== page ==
A couple of weeks ago I blogged about the potential coming of the GooglePhone as follow-on to all things Google and their impending World Domination Tour™
The highlight of the GooglePhone rambling was my fun little illustration of how, if Google won the spectrum auction and became a mobile operator, they would offer free wireless service on the GooglePhone underwritten with ad revenues utilizing some unique applications of some of their new and existing services:
So, without the dark overlord overtones, let's say that Google wins the auction. They become a mobile operator -- or they can likely lease that space back to others with some element of control over the four conditions above. Even if you use someone else's phone and resold service, Google wins.
This means that they pair the GooglePhone which will utilize the newly acquired GoogleFi (as I call it) served securely cached out of converged IMS GooglePOPs which I blogged about earlier. If the GooglePhone has some form of WiFi capabilities, I would expect it will have the split capability to use that network connectivity, also.
...but here's the rub. Google makes it's dough from serving Ads. What do you think will subsidize the on-going operation and assumed "low cost" consumer service for the GooglePhone.
So, in between your call to Aunt Sally (or perhaps before, during or after) you'll get an Ad popping up on your phone for sales on Geritol. An SMS will be sent to your GooglePhone which will be placed in your GoogleMail inbox. It'll then pop up GoogleMaps directing you to the closest store. When you get to the store, you can search directly for the Geritol product you want by comparing it to pictures provided by Google Photos and interact in realtime with a pharmacist using Google Talk whereupon you'll be able to pay for said products with Google Checkout.
All. From. Your. GooglePhone.
All driven, end-to-end, through GoogleNet. Revenue is shared throughout the entire transaction and supply chain driven from that one little ad.
I got a ton of emails suggesting I was a little GoogleMad and that the blue/underlined section above was neither possible or sustainable from a business model perspective. To address the former point regarding the technical possibility of what amounts to electronic parsing of audio -- of course it is. I've blogged about that before in my DRM/DLP/Watermarking discussions.
To the latter point regarding using this as a base for a business model, check this out from TechCrunch today:
The big catch: computers in Fremont, CA will eavesdrop on and analyze every word of your conversation so they can serve up advertisements tailored to the topic at hand.
So all this takes is a move to a platform like the GooglePhone (what's a "PC" today, anyway?") to enable this in the mobile market...looks like these guys were born to be bought!
Users initiate a phone call simply by visiting ThePudding’s website (currently in private beta) and entering a phone number into the browser. After the call begins, advertisements tailored to the conversation will begin to appear on screen. The NYT has a good screenshot of what these advertisements will look like here.
That's the exact model I suggested in the underlined section above! Quite honestly, with the "privacy specter" aside, this would be pimp! It's the natural voice-operated semantic web!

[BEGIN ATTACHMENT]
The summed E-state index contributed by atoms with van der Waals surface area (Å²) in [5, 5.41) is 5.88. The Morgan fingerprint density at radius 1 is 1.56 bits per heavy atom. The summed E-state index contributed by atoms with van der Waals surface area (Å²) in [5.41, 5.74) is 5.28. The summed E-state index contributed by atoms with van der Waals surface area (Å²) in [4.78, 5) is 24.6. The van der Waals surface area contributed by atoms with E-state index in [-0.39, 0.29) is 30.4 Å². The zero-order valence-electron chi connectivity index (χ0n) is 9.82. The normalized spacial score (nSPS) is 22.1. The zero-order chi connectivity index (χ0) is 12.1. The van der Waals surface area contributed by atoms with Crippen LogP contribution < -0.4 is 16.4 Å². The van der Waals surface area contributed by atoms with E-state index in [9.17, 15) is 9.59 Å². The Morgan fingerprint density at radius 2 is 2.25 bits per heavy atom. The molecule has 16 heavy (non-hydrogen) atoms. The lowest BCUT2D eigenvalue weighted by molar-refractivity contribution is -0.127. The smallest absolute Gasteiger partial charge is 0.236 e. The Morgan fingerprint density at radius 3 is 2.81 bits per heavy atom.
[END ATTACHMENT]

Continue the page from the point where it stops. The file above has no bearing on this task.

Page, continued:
Phone conversations are monitored only by computers, not actual human beings. The company also does not record any of the conversations or log any of the topics discussed. Therefore, advertisements are tailored to each particular phone call and not to trends in users’ calling behavior.
ThePudding has already experienced a fair amount of backlash, with some calling it a terrible idea because users will not be comfortable enough with allowing their phone conversations to be monitored. There is also the concern that niche users will not be swayed by this completely free offering, because they already pay very little for services like Skype. However, ThePudding may be a potential acquisition target for Skype itself, which may be interested in developing an ad-based revenue model.
While Skype is mentioned, I'd add a whole host of others to this list if they're smart...
Despite the criticism, ThePudding does not seem all that different to me from a privacy perspective than Gmail. If users are comfortable with letting computers analyze their email messages and display targeted advertisements alongside them, why won’t they be comfortable with allowing the same thing with their verbal communications? Perhaps there is an important psychological factor at play here that will always make people unwilling to let strangers monitor what they actually speak. But consumers are caring less and less about how much information they provide online about themselves to unverified companies, so it doesn’t seem implausible to me that with time many people will overcome their anxieties about this type of service.
I totally agree.
While ThePudding is currently only available through the web browser on PCs, the company has plans to expand into mobile (and to display advertisements on the screens of handheld devices).
ThePudding is a service of Pudding Media, which was founded by two Israelis with experience in military intelligence and telecommunications. The company is based in San Jose, California.
So whether it's Google, Skype, Yahoo or Cisco, you can expect this technology to make its way into/onto communications platforms in the near future; it's a natural extension of data mining...we get targeted ads today in search engines, unified communications is next. i wonder who's going to pony up the cash. I still bet on Google -- it's a natural integration into GrandCentral!
...still waiting for my GooglePhone, although the iPhone would be a pretty damned good platform for this, too ;)
P.S. Did you see that Google is now sinking it's own transpacific oceanic fiber cable...